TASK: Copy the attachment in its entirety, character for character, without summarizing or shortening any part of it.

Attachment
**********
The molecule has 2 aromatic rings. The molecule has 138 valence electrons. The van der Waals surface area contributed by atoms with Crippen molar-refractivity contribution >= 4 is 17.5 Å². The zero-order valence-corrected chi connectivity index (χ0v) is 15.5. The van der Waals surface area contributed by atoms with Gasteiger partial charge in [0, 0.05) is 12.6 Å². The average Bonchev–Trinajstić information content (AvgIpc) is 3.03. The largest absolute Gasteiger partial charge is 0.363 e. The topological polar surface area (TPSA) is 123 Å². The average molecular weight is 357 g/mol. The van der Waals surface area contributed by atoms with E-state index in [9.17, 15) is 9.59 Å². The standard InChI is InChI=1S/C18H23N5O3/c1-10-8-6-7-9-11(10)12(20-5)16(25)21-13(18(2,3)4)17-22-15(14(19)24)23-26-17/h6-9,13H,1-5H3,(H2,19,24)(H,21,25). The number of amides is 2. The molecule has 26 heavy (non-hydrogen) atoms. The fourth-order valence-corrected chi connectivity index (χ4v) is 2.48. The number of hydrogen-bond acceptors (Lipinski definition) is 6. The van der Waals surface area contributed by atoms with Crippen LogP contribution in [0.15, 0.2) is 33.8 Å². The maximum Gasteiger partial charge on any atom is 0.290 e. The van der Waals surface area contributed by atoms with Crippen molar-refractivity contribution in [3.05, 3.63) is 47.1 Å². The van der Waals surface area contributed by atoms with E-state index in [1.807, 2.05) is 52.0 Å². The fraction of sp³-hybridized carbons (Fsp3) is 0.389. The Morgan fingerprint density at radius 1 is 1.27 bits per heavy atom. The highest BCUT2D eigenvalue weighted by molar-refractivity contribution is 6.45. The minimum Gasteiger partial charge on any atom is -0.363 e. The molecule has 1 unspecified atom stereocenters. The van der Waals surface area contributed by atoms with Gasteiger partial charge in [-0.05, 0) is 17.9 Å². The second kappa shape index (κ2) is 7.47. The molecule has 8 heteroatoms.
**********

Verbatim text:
The molecule has 2 aromatic rings. The molecule has 138 valence electrons. The van der Waals surface area contributed by atoms with Crippen molar-refractivity contribution >= 4 is 17.5 Å². The zero-order valence-corrected chi connectivity index (χ0v) is 15.5. The van der Waals surface area contributed by atoms with Gasteiger partial charge in [0, 0.05) is 12.6 Å². The average Bonchev–Trinajstić information content (AvgIpc) is 3.03. The largest absolute Gasteiger partial charge is 0.363 e. The topological polar surface area (TPSA) is 123 Å². The average molecular weight is 357 g/mol. The van der Waals surface area contributed by atoms with E-state index in [9.17, 15) is 9.59 Å². The standard InChI is InChI=1S/C18H23N5O3/c1-10-8-6-7-9-11(10)12(20-5)16(25)21-13(18(2,3)4)17-22-15(14(19)24)23-26-17/h6-9,13H,1-5H3,(H2,19,24)(H,21,25). The number of amides is 2. The molecule has 26 heavy (non-hydrogen) atoms. The fourth-order valence-corrected chi connectivity index (χ4v) is 2.48. The number of hydrogen-bond acceptors (Lipinski definition) is 6. The van der Waals surface area contributed by atoms with Crippen LogP contribution in [0.15, 0.2) is 33.8 Å². The maximum Gasteiger partial charge on any atom is 0.290 e. The van der Waals surface area contributed by atoms with Crippen molar-refractivity contribution in [3.05, 3.63) is 47.1 Å². The van der Waals surface area contributed by atoms with E-state index in [1.807, 2.05) is 52.0 Å². The fraction of sp³-hybridized carbons (Fsp3) is 0.389. The Morgan fingerprint density at radius 1 is 1.27 bits per heavy atom. The highest BCUT2D eigenvalue weighted by molar-refractivity contribution is 6.45. The minimum Gasteiger partial charge on any atom is -0.363 e. The molecule has 1 unspecified atom stereocenters. The van der Waals surface area contributed by atoms with Gasteiger partial charge in [-0.05, 0) is 17.9 Å². The second kappa shape index (κ2) is 7.47. The molecule has 8 heteroatoms.